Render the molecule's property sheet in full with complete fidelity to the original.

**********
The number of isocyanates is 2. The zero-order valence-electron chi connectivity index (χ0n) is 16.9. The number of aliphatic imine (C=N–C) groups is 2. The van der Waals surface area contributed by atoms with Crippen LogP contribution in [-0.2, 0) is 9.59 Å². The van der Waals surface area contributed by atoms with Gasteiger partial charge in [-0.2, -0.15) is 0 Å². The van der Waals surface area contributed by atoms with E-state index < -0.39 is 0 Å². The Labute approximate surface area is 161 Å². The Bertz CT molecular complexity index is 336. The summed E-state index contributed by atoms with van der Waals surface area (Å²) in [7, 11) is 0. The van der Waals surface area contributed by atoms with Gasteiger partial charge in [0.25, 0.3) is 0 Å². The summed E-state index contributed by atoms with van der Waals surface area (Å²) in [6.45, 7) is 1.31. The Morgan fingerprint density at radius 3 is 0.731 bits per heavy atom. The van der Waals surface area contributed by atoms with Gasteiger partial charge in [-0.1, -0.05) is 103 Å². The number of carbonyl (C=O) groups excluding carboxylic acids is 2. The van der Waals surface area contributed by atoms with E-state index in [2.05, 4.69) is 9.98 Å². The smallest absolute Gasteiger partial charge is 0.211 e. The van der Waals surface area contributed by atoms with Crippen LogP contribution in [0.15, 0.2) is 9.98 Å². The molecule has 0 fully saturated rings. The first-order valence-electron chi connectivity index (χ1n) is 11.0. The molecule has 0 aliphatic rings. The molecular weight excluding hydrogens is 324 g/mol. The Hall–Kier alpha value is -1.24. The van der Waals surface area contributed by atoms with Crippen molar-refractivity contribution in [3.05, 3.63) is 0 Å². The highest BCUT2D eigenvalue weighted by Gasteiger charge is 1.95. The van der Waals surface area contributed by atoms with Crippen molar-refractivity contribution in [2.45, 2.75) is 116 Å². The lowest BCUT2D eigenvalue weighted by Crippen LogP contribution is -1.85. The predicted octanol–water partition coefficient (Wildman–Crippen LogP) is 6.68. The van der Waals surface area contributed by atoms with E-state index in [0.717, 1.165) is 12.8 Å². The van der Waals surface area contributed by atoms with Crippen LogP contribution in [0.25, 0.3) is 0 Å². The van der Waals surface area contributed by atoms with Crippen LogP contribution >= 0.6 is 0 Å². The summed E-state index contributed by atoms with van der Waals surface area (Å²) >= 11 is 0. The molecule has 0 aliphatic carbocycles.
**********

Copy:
The number of isocyanates is 2. The zero-order valence-electron chi connectivity index (χ0n) is 16.9. The number of aliphatic imine (C=N–C) groups is 2. The van der Waals surface area contributed by atoms with Crippen LogP contribution in [-0.2, 0) is 9.59 Å². The van der Waals surface area contributed by atoms with Gasteiger partial charge in [-0.2, -0.15) is 0 Å². The van der Waals surface area contributed by atoms with E-state index < -0.39 is 0 Å². The Labute approximate surface area is 161 Å². The Bertz CT molecular complexity index is 336. The summed E-state index contributed by atoms with van der Waals surface area (Å²) in [7, 11) is 0. The van der Waals surface area contributed by atoms with Gasteiger partial charge in [0.25, 0.3) is 0 Å². The summed E-state index contributed by atoms with van der Waals surface area (Å²) in [6.45, 7) is 1.31. The Morgan fingerprint density at radius 3 is 0.731 bits per heavy atom. The van der Waals surface area contributed by atoms with Gasteiger partial charge in [-0.1, -0.05) is 103 Å². The number of carbonyl (C=O) groups excluding carboxylic acids is 2. The van der Waals surface area contributed by atoms with E-state index in [2.05, 4.69) is 9.98 Å². The smallest absolute Gasteiger partial charge is 0.211 e. The van der Waals surface area contributed by atoms with Crippen LogP contribution in [0.15, 0.2) is 9.98 Å². The molecule has 0 fully saturated rings. The first-order valence-electron chi connectivity index (χ1n) is 11.0. The molecule has 0 aliphatic rings. The molecular weight excluding hydrogens is 324 g/mol. The Hall–Kier alpha value is -1.24. The van der Waals surface area contributed by atoms with Crippen molar-refractivity contribution in [3.05, 3.63) is 0 Å². The highest BCUT2D eigenvalue weighted by Gasteiger charge is 1.95. The van der Waals surface area contributed by atoms with Crippen molar-refractivity contribution in [2.45, 2.75) is 116 Å². The lowest BCUT2D eigenvalue weighted by Crippen LogP contribution is -1.85. The predicted octanol–water partition coefficient (Wildman–Crippen LogP) is 6.68. The van der Waals surface area contributed by atoms with E-state index in [0.717, 1.165) is 12.8 Å². The van der Waals surface area contributed by atoms with Crippen LogP contribution in [0.25, 0.3) is 0 Å². The van der Waals surface area contributed by atoms with Crippen LogP contribution >= 0.6 is 0 Å². The summed E-state index contributed by atoms with van der Waals surface area (Å²) >= 11 is 0. The molecule has 0 aliphatic carbocycles.